The next step must be to evaluate the position as described and ascertain if there are other issues than just following on from what “went before”.

 

What are the next steps?

 

It would not be the same if FRETWORK could not ask some questions:

 

We can identify several issues that have bene highlighted in the current review process and place them in the context of the basic principles. They may be applied in all aspects of the present FFR to be reviewed. Here are some of the things we have seen thus far:

 

1       The difference between Upholstery and Mattresses.

 

The opportunity to try different materials and achieve the declared objectives of this will be easier if the original Risk attached to PUF is clearly defined. It would be prudent to maintain the principles of Principle 1 but, without the use of PUF and its necessary performance requirements, alternatives will be easier to identify.

The position of the bedding articles in the FFR is a clear demonstration of this.

The use of the so-called naturally flame-retardant materials is possible when the testing regime as defined in the present FFR, Schedule 2 Part 4 are applied.

Only the PUF component is defined outside this deviation. The present review is dedicated to maintaining safety standards and they surely cannot rely on applying the mattress requirements as described to upholstery – or can they?

 

It is important to recognise that the testing requirements described in the Match test are made (for many reasons) over a flammable i.e. a non FFR complaint foam. The present FFR requirements for PUF define that the Outer cover used in UPHOLSTERY will be match resistant while the combination test according to Schedule 2 Part 4 for MATTRESSES are actual materials and not the flammable foam used in the UPHOLSTERY match test.

 

It is clear that the Risk identified in the concerns for a growing “Foam filled Mattress” market as set out at the OPSS Birmingham meeting will be allowed to be taken into the present regime for mattresses without ensuring that the specific Risk originally attached to PUF is not maintained?

 

2       Risk Assessment must be properly applied and not a catchall.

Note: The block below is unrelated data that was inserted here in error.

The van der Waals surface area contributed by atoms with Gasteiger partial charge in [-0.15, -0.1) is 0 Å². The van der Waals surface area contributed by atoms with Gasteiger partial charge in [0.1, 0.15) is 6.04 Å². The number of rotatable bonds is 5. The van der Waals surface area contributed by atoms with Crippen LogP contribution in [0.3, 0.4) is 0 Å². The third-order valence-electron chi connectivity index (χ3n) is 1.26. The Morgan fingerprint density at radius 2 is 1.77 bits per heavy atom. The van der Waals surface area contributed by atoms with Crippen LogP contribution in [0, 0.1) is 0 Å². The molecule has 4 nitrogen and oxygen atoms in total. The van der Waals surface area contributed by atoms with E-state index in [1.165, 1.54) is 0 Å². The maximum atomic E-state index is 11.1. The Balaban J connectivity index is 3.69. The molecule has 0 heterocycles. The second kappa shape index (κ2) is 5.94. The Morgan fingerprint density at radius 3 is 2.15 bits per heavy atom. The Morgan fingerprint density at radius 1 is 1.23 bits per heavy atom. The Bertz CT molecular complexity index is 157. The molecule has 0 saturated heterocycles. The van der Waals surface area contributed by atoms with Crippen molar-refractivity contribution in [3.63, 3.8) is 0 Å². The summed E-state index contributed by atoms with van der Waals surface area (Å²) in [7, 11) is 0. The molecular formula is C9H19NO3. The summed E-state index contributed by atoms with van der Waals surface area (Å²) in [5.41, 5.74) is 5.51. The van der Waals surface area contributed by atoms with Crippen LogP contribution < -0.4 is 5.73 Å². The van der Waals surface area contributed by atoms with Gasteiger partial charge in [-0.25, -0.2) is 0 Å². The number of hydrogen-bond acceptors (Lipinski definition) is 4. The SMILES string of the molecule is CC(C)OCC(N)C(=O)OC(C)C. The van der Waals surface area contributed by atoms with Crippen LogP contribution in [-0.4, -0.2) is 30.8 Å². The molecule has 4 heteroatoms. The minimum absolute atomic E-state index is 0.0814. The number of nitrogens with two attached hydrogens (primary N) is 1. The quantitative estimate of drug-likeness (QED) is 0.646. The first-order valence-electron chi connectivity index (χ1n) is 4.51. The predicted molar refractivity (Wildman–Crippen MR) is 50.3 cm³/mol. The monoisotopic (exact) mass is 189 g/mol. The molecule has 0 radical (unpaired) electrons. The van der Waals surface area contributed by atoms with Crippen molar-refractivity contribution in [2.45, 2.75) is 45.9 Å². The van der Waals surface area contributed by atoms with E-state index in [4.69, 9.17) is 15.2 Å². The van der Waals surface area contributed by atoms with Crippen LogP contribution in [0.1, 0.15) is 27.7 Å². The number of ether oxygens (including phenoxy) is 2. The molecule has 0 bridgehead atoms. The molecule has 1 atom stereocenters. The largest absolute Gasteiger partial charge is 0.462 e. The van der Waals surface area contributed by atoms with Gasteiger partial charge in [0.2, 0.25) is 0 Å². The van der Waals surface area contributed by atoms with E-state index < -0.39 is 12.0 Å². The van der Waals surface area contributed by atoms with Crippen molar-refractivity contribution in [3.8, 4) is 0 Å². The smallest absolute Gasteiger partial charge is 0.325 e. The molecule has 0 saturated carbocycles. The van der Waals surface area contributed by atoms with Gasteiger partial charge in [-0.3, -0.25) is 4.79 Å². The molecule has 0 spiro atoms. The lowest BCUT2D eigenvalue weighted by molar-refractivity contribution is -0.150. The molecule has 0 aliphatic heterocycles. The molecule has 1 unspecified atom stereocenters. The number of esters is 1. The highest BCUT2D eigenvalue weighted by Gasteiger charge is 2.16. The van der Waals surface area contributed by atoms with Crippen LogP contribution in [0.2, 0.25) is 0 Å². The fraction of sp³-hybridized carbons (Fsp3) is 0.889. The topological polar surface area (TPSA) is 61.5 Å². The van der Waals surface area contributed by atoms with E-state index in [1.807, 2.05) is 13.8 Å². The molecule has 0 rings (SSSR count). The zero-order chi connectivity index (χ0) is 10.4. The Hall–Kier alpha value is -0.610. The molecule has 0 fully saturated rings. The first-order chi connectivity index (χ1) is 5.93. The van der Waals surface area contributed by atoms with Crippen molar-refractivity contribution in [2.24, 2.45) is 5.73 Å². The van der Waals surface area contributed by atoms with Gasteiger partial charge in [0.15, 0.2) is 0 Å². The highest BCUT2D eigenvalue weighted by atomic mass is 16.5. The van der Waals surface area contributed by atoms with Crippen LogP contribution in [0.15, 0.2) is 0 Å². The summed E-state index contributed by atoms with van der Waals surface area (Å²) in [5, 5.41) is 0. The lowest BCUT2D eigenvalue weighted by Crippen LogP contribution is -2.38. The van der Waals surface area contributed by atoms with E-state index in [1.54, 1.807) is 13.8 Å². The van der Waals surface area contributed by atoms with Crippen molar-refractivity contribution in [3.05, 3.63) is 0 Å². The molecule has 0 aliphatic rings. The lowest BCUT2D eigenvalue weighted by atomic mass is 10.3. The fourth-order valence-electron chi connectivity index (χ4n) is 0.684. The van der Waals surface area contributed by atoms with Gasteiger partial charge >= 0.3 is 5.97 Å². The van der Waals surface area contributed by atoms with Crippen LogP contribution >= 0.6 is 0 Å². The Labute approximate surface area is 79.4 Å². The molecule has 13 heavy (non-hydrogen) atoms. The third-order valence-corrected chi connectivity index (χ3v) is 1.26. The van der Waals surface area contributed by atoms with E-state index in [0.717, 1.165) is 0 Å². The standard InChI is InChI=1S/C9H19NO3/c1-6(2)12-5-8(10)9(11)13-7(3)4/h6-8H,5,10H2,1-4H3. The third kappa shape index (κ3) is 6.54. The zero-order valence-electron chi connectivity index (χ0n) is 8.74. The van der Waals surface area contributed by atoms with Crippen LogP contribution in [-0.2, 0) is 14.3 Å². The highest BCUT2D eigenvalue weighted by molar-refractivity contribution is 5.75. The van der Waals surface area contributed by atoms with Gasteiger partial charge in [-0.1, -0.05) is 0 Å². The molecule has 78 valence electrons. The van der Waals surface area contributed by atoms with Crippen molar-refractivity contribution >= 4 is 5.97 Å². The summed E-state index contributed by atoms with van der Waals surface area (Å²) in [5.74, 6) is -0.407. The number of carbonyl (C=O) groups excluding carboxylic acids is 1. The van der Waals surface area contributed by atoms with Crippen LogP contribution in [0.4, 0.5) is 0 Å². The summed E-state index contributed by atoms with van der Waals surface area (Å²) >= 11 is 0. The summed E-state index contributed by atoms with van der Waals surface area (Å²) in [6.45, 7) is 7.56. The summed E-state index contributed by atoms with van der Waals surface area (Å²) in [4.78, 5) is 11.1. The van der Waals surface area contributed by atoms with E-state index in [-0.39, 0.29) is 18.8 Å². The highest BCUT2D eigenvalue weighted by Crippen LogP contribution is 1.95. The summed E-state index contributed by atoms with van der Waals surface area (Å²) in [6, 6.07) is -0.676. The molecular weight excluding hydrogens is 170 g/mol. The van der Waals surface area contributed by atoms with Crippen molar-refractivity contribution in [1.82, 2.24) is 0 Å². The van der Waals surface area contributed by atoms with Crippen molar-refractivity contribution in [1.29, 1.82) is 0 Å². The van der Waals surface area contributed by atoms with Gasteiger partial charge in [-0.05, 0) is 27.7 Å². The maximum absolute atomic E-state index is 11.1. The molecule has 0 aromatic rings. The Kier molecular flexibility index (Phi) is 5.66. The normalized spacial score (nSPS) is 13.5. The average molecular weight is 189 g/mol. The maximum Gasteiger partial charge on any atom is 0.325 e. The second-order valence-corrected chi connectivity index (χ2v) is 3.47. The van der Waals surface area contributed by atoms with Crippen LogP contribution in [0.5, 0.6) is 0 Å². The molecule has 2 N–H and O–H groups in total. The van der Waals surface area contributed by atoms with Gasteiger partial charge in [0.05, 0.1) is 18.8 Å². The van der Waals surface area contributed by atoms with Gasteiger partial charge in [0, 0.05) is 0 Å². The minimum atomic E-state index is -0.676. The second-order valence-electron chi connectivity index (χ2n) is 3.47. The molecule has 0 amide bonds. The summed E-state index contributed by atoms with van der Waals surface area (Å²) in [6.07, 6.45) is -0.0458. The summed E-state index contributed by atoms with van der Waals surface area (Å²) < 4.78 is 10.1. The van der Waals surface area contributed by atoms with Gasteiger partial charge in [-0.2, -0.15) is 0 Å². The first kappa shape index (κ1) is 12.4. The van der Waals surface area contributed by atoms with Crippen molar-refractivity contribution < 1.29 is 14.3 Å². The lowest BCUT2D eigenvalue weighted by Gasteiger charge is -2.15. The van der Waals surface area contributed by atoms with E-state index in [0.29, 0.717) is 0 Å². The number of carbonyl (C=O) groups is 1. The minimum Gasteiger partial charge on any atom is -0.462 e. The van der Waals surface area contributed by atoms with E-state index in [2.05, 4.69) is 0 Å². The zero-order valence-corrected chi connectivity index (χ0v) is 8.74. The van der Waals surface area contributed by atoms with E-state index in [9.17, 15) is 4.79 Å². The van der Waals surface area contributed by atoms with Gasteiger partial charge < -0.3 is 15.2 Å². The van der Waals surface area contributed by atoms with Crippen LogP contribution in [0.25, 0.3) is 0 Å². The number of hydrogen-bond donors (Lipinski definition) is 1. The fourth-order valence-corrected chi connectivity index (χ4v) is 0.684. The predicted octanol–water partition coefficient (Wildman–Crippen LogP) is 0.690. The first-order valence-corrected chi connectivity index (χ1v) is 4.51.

There are a wide variety of articles included in the scope of the present FFR where questions must/should be asked as to how they came to be included.

Before describing these issues we must make clear that a proper evaluation of Risk and Consumer Safety is necessary but the test described by our 2 Principles must be applied in all cases. It would not be a good outcome if e.g. legal challenge were required to define these issues under the GPSR process?

 

The easiest and clearest example of this comes with the group of items relating to Baby Products. Some of these items will inevitably contain relatively large amounts of PUF and the case described in Principle 2. should be applied. On the other hand there are definitely a wide range of items that are too small to include sufficient PUF to fill a dwelling with STF.

 

There are different methods available and indeed in use. The Toy Regulations refer to different test methods to the FFR but then the Risk assessment is different.

 

3       The opportunity to use “naturally flame-retardant materials”

 

A lot has been written in various places around this term. Unfortunately, most sources fail to qualify their use of it with relevant testing details to ensure that a proper context is applied. This, of course, raises the issue of unsupported claims and we have heard on several occasions that such materials find use in mattresses and similar items.

This is one item that would fail the test of our Principle 2.

We must ask when will someone take the trouble to compare the burning decomposition behaviour of wool in comparison to PUF???

It is likely that a comparative risk assessment would place Wool and PUF in the same category!!!

 

All Stakeholders need to start the process of Risk analysis and determining the best testing regime to ensure product safety for their products and their Market sector and their consumers. It will certainly be a process where questions may be asked about how we treat different materials.

 

What is important?

 

Risk assessment will be applied by all manufacturers and suppliers of final articles and this could leave the very specific risk identified in the FFR that will easily be left behind in any changes.

 

That would negate the benefits created by the FFR.

 

The Specific Testing Regime described by the FFR must be understood and made a continuing requirement.

 

This approach will allow New or Novel systems of manufacture to be able to establish their suitability provided they can establish the ABSENCE of the specific Risk established in the FFR.

Peter Wragg
Peter Wragg
pjw@fretwork.org.uk